Now God offers us the chance to respond, I am only the workshop in which you operate, God. Let it be with me according to your word.” Can we offer ourselves as Mary did and let God form Christ in us?

Personal Reflection

  • Mary knew little of childbirth, marriage, or parenting when she learned that she would give birth to God’s Son. She did understand the disgrace she would probably suffer and was told early on, a sword will pierce your own soul too” (Luke 2:35). The glorious prospect of becoming Jesus’ mother held the promise of untold pain. How similar to Mary’s has your response been to living as a carrier of Christ”?

  • Mary spent her whole life pondering the coming of Jesus into her life and treasuring the words she received about him and from him. Our last glimpse of Mary in the Bible finds her in constant prayer with Jesus’ disciples, his brothers, and other women (Acts 1:14). Mary lived as both contemplative and evangelical. How much is the contemplation, or pondering, of Jesus in your life a regular practice? How actively do you treasure the words of Scripture about Jesus and the words he has spoken to your spirit?

  • Spend some moments pondering God’s work of grace in your life, his Immanuel presence before you knew that you knew him. Let today be filled with a constant prayer of thanks for Jesus coming in grace into your life.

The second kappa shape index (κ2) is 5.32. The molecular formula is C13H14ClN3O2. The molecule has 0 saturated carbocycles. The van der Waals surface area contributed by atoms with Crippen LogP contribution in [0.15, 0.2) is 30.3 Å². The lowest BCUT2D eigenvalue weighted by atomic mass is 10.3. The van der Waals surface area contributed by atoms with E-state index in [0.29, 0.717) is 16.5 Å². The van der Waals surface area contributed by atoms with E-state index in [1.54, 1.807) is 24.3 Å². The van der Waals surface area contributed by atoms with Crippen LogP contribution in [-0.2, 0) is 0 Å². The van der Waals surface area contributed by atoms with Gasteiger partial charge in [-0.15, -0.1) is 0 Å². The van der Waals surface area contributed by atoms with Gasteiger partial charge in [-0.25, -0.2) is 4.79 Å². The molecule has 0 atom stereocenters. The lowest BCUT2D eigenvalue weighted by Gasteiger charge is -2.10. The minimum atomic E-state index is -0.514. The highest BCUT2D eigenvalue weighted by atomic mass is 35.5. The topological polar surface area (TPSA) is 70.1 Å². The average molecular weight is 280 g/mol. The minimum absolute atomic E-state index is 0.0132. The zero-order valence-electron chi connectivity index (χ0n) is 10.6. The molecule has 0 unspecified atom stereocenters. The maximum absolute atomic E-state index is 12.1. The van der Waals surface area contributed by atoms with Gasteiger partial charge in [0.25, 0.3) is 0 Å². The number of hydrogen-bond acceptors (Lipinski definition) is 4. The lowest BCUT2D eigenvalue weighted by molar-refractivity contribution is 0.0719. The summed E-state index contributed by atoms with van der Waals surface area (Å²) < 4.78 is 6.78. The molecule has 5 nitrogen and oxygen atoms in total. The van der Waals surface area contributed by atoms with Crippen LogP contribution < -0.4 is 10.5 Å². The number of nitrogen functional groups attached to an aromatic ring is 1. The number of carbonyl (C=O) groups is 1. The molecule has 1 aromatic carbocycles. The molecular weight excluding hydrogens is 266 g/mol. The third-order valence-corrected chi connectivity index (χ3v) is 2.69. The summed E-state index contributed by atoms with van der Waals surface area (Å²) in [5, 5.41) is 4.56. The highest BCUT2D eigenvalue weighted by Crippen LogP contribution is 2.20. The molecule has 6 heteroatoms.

Mary’s Song of Praise 

Luke 1:39 – 56
At that time Mary got ready and hurried to a town in the hill country of Judea, where she entered Zechariah’s home and greeted Elizabeth. When Elizabeth heard Mary’s greeting, the baby leaped in her womb, and Elizabeth was filled with the Holy Spirit. In a loud voice she exclaimed: Blessed are you among women, and blessed is the child you will bear! But why am I so favored, that the mother of my Lord should come to me? As soon as the sound of your greeting reached my ears, the baby in my womb leaped for joy. Blessed is she who has believed that the Lord would fulfill his promises to her!”
And Mary said:
My soul glorifies the Lord
and my spirit rejoices in God my Savior,
for he has been mindful
 of the humble state of his servant.
From now on all generations will call me blessed,
for the Mighty One has done great things for me—
holy is his name.
His mercy extends to those who fear him,
from generation to generation.
He has performed mighty deeds with his arm;
he has scattered those who are proud in their inmost thoughts.
He has brought down rulers from their thrones
but has lifted up the humble.
He has filled the hungry with good things
but has sent the rich away empty.
He has helped his servant Israel,
remembering to be merciful
to Abraham and his descendants forever,
just as he promised our ancestors.”
Mary stayed with Elizabeth for about three months and then returned home.

Excerpted from The Life with God Bible.

Artwork: Detail from The Annunciation by James Tissot (ca. 1886 – 1896). Public domain.

Text First Published December 2006 · Last Featured on December 2022